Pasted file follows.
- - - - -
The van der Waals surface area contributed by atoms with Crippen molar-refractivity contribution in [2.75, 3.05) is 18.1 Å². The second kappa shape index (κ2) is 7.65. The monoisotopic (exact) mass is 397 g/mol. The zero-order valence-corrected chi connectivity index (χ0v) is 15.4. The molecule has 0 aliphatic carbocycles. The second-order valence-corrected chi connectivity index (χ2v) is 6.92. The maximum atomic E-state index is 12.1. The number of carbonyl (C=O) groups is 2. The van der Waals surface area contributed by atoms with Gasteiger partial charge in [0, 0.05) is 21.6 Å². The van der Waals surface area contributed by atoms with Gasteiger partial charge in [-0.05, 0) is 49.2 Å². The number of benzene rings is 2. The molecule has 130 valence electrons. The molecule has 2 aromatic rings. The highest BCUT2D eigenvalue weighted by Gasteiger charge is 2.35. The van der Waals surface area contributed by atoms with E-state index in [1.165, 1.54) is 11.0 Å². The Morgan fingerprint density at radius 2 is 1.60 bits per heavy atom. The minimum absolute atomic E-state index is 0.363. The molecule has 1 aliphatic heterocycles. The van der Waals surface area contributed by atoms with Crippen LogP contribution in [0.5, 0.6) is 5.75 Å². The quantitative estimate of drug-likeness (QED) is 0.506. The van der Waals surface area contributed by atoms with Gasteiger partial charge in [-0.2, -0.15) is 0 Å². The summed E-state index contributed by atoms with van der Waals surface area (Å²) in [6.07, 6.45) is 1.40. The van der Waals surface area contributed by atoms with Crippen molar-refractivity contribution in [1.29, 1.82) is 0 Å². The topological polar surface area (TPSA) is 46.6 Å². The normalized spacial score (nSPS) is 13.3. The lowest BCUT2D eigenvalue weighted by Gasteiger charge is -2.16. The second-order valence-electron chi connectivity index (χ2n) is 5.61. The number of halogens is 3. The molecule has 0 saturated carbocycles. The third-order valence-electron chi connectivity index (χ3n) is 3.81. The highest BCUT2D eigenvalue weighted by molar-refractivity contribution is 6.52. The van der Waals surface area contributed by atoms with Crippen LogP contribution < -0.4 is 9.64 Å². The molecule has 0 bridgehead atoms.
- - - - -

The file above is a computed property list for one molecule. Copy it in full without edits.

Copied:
The van der Waals surface area contributed by atoms with Crippen molar-refractivity contribution in [2.75, 3.05) is 18.1 Å². The second kappa shape index (κ2) is 7.65. The monoisotopic (exact) mass is 397 g/mol. The zero-order valence-corrected chi connectivity index (χ0v) is 15.4. The molecule has 0 aliphatic carbocycles. The second-order valence-corrected chi connectivity index (χ2v) is 6.92. The maximum atomic E-state index is 12.1. The number of carbonyl (C=O) groups is 2. The van der Waals surface area contributed by atoms with Gasteiger partial charge in [0, 0.05) is 21.6 Å². The van der Waals surface area contributed by atoms with Gasteiger partial charge in [-0.05, 0) is 49.2 Å². The number of benzene rings is 2. The molecule has 130 valence electrons. The molecule has 2 aromatic rings. The highest BCUT2D eigenvalue weighted by Gasteiger charge is 2.35. The van der Waals surface area contributed by atoms with E-state index in [1.165, 1.54) is 11.0 Å². The Morgan fingerprint density at radius 2 is 1.60 bits per heavy atom. The minimum absolute atomic E-state index is 0.363. The molecule has 1 aliphatic heterocycles. The van der Waals surface area contributed by atoms with Crippen LogP contribution in [0.5, 0.6) is 5.75 Å². The quantitative estimate of drug-likeness (QED) is 0.506. The van der Waals surface area contributed by atoms with Gasteiger partial charge in [-0.2, -0.15) is 0 Å². The summed E-state index contributed by atoms with van der Waals surface area (Å²) in [6.07, 6.45) is 1.40. The van der Waals surface area contributed by atoms with Crippen molar-refractivity contribution in [1.29, 1.82) is 0 Å². The topological polar surface area (TPSA) is 46.6 Å². The normalized spacial score (nSPS) is 13.3. The lowest BCUT2D eigenvalue weighted by Gasteiger charge is -2.16. The second-order valence-electron chi connectivity index (χ2n) is 5.61. The number of halogens is 3. The molecule has 0 saturated carbocycles. The third-order valence-electron chi connectivity index (χ3n) is 3.81. The highest BCUT2D eigenvalue weighted by molar-refractivity contribution is 6.52. The van der Waals surface area contributed by atoms with Crippen LogP contribution < -0.4 is 9.64 Å². The molecule has 0 bridgehead atoms.